Addiction is considered a disease because it practically ‘hijacks” the brain – when we’re addicted to something, the cravings can get so intense that we’ll say or do anything that’s needed to fulfill that desire. Unfortunately, this could mean hurting close friends or family members by:
- Lying about using or seeking help
- Stealing medications or items to sell in order to buy more alcohol/drugs
- Saying something we later regret
- Getting into legal implications
- And more
Even if this isn’t how we’d normally act sober, it doesn’t make it hurt any less. The truth is, addiction causes us and those we love, pain. In our quest for meeting the ever-increasing demands of addiction, we walk all over others and ourselves, because we truly believe that we can’t live without the substance. Once recovery becomes a critical turning point for us, we find forgiveness – from others and from ourselves – to be a hard, sobering step. Russell Brand described this exact turning point in his book titled, Recovery: Freedom from Our Addictions, “Part of that change is forgiveness and the willingness to look at our lives and the world differently. Ask yourself, ‘Do I really want to change, or do I just want to justify staying the way that I am?”
For many, navigating forgiveness is heartbreaking because it requires that we acknowledge and take responsibility for our wrongdoings – and that’s a painful reality to face. The things we’ve said and done can be downright devastating to really come to grips with, but it’s one of the most important steps we can take in recovery because it’s when we start to make things right. A lot of recovery programs highlight forgiveness since it’s such a critical component for healing and moving forward.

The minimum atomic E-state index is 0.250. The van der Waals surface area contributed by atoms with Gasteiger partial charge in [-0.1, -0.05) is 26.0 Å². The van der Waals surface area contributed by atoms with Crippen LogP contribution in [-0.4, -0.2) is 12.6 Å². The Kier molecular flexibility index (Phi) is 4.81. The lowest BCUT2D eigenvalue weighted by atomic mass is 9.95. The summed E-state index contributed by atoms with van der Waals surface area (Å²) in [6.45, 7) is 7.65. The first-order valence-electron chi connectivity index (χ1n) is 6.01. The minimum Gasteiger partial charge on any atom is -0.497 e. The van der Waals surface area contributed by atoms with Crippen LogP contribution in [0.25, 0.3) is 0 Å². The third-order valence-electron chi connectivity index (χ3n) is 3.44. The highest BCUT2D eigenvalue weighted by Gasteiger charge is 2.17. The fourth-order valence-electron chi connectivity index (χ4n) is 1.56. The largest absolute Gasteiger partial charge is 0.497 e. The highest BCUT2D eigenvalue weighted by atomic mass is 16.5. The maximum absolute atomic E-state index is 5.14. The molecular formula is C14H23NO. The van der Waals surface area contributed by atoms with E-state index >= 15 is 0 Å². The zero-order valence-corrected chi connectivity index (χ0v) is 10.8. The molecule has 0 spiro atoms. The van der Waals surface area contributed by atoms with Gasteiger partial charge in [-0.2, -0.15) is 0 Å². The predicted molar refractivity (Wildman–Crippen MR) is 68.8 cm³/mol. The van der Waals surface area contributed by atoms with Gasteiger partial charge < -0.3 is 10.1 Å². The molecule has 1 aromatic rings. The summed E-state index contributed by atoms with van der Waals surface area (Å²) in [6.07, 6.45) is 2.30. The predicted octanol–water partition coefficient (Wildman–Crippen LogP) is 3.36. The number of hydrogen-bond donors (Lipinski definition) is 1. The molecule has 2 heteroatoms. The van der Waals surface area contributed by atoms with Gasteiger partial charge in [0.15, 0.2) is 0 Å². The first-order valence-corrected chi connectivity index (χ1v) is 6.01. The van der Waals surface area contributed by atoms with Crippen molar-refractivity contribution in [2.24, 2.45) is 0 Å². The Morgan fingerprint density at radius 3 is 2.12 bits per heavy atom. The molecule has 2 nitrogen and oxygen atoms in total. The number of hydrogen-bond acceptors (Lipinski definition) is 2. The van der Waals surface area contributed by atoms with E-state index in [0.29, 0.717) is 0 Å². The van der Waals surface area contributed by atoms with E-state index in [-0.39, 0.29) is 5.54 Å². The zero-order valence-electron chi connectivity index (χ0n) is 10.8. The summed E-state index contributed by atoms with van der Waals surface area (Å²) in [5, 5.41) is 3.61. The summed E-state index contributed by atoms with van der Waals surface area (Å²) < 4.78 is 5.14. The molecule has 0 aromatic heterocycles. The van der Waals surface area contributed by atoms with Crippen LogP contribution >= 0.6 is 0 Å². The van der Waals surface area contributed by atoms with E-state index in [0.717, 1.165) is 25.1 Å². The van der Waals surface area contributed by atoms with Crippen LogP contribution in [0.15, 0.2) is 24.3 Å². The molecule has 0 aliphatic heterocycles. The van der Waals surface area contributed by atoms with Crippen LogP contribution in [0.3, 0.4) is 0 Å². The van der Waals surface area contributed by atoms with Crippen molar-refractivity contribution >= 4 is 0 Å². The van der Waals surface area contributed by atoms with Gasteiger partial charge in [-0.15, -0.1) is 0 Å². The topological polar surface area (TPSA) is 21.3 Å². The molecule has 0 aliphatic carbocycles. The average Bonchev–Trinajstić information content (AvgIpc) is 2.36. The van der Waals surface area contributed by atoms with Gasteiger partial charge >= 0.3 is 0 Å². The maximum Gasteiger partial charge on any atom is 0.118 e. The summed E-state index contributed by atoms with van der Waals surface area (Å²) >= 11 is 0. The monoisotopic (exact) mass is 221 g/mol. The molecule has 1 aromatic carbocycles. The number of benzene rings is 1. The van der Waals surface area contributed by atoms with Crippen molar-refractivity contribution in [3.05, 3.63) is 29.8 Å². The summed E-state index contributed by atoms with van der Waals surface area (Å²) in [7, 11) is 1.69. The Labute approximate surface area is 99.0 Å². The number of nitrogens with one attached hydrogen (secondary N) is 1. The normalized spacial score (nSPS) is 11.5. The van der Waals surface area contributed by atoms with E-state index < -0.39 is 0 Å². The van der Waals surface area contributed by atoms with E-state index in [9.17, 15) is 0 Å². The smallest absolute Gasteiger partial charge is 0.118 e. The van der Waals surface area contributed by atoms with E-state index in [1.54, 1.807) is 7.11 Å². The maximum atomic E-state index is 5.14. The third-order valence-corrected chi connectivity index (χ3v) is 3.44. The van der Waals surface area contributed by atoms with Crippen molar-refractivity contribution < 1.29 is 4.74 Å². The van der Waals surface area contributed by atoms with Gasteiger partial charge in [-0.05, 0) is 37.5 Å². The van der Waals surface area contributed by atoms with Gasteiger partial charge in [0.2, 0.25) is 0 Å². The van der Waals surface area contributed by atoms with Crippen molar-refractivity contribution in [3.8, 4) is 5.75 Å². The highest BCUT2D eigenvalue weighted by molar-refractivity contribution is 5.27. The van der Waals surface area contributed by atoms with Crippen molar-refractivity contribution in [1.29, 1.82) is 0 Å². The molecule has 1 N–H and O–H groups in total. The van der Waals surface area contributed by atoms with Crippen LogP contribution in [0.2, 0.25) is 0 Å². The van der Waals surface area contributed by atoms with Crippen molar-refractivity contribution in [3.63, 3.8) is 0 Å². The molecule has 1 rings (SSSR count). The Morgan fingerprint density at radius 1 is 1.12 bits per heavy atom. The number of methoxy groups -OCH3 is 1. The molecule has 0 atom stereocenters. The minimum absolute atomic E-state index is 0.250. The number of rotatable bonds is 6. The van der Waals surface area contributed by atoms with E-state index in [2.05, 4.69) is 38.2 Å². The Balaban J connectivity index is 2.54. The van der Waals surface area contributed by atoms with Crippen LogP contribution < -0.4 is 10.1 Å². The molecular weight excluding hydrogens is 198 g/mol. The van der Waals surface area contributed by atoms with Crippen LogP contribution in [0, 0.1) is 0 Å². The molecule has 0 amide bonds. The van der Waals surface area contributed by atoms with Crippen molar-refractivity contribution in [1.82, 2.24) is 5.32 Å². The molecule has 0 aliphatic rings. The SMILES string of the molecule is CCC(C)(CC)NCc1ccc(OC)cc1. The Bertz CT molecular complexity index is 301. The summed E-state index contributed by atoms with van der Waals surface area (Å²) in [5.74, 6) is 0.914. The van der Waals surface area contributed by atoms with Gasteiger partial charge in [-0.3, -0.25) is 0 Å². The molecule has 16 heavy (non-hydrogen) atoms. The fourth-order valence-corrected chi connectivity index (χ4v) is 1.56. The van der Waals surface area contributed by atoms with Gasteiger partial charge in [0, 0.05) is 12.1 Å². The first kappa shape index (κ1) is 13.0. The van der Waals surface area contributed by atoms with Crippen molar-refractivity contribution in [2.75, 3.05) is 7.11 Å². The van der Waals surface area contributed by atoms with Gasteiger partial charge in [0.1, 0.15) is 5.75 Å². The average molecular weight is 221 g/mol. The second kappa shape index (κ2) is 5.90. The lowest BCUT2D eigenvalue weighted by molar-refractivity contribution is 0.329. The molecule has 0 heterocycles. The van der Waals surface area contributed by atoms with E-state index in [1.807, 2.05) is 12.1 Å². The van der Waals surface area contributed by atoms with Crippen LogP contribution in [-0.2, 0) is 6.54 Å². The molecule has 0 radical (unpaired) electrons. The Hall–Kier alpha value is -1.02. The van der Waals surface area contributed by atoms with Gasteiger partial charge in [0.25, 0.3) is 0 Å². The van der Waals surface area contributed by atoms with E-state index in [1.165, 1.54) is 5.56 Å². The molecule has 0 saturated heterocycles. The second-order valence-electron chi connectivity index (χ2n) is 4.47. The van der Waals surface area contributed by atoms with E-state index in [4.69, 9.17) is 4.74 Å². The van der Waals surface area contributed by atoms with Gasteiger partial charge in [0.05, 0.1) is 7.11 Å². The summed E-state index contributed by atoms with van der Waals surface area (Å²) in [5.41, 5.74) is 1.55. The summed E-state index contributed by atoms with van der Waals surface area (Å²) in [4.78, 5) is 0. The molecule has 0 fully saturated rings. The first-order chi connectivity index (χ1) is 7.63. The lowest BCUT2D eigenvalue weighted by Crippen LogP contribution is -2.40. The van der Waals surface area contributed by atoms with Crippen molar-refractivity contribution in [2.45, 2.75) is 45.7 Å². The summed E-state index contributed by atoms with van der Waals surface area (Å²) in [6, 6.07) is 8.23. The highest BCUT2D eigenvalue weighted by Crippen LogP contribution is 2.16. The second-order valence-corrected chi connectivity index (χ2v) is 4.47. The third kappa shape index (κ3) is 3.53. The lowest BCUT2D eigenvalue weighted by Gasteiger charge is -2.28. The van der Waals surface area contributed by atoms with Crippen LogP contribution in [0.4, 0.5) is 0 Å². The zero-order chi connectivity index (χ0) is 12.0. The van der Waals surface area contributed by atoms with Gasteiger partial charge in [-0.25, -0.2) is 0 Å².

Back in 2015, researchers wanted to see if forgiveness therapy really made a difference on individuals in drug rehabilitation compared to traditional therapy that didn’t go into depth with this topic. They found that not only were the participants who engaged in forgiveness therapy more grateful for their journey to recovery, they also experience lower relapse rates compared to the other group – is this a coincidence?
Probably not, because we all need to practice and receive forgiveness in order to continue to value ourselves and contributions to the world. It’s partly a spiritual factor; if we’re able to “right” our “wrongs” in a sense, or at least apologize to those we’ve hurt, we can feel better about ourselves in moving forward with recovery. We can feel stronger, wiser and more capable. For many, forgiveness is freeing.
Cumberland Heights is a nonprofit alcohol and drug-addiction treatment center located on the banks of the Cumberland river in Nashville, Tennessee. On a sprawling 177-acre campus, we are made up of 2 12-Step immersion campuses, 12 outpatient recovery centers and 4 sober living homes. We believe that each person has a unique story to tell – and that’s why we always put the patient first.
Call us today at 1-800-646-9998 to take the next step towards your happiness and health.